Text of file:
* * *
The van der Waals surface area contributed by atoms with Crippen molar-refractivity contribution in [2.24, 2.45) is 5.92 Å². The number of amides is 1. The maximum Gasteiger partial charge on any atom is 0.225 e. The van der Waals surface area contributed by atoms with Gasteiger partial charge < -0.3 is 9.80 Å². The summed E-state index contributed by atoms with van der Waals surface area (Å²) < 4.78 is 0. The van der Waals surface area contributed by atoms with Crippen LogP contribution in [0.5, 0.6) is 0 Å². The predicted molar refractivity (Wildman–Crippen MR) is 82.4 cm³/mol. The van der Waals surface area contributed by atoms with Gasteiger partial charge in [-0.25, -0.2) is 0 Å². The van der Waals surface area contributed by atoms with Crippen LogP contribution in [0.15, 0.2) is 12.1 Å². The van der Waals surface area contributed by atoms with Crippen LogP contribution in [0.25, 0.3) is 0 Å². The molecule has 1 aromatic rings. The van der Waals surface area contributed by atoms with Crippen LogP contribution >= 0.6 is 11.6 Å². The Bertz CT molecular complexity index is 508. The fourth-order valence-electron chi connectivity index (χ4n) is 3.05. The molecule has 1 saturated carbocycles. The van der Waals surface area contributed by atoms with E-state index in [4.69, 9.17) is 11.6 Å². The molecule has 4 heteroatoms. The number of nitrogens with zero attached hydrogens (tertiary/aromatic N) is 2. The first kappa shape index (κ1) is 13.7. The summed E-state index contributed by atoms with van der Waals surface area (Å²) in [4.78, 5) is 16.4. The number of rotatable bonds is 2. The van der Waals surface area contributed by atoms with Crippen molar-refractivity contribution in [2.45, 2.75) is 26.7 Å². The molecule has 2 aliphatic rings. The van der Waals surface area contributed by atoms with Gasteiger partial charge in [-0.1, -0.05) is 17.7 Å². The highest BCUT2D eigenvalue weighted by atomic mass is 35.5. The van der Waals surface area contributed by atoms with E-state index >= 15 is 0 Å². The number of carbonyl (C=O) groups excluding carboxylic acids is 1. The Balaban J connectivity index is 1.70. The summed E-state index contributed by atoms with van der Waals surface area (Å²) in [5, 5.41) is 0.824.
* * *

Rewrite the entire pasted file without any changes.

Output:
The van der Waals surface area contributed by atoms with Crippen molar-refractivity contribution in [2.24, 2.45) is 5.92 Å². The number of amides is 1. The maximum Gasteiger partial charge on any atom is 0.225 e. The van der Waals surface area contributed by atoms with Gasteiger partial charge < -0.3 is 9.80 Å². The summed E-state index contributed by atoms with van der Waals surface area (Å²) < 4.78 is 0. The van der Waals surface area contributed by atoms with Crippen LogP contribution in [0.5, 0.6) is 0 Å². The predicted molar refractivity (Wildman–Crippen MR) is 82.4 cm³/mol. The van der Waals surface area contributed by atoms with Gasteiger partial charge in [-0.25, -0.2) is 0 Å². The van der Waals surface area contributed by atoms with Crippen LogP contribution in [0.15, 0.2) is 12.1 Å². The van der Waals surface area contributed by atoms with Crippen LogP contribution in [0.25, 0.3) is 0 Å². The molecule has 1 aromatic rings. The van der Waals surface area contributed by atoms with Crippen LogP contribution >= 0.6 is 11.6 Å². The Bertz CT molecular complexity index is 508. The fourth-order valence-electron chi connectivity index (χ4n) is 3.05. The molecule has 1 saturated carbocycles. The van der Waals surface area contributed by atoms with E-state index in [4.69, 9.17) is 11.6 Å². The molecule has 4 heteroatoms. The number of nitrogens with zero attached hydrogens (tertiary/aromatic N) is 2. The first kappa shape index (κ1) is 13.7. The summed E-state index contributed by atoms with van der Waals surface area (Å²) in [4.78, 5) is 16.4. The number of rotatable bonds is 2. The van der Waals surface area contributed by atoms with Crippen molar-refractivity contribution in [2.45, 2.75) is 26.7 Å². The molecule has 2 aliphatic rings. The van der Waals surface area contributed by atoms with Gasteiger partial charge in [-0.1, -0.05) is 17.7 Å². The highest BCUT2D eigenvalue weighted by atomic mass is 35.5. The van der Waals surface area contributed by atoms with E-state index >= 15 is 0 Å². The number of carbonyl (C=O) groups excluding carboxylic acids is 1. The Balaban J connectivity index is 1.70. The summed E-state index contributed by atoms with van der Waals surface area (Å²) in [5, 5.41) is 0.824.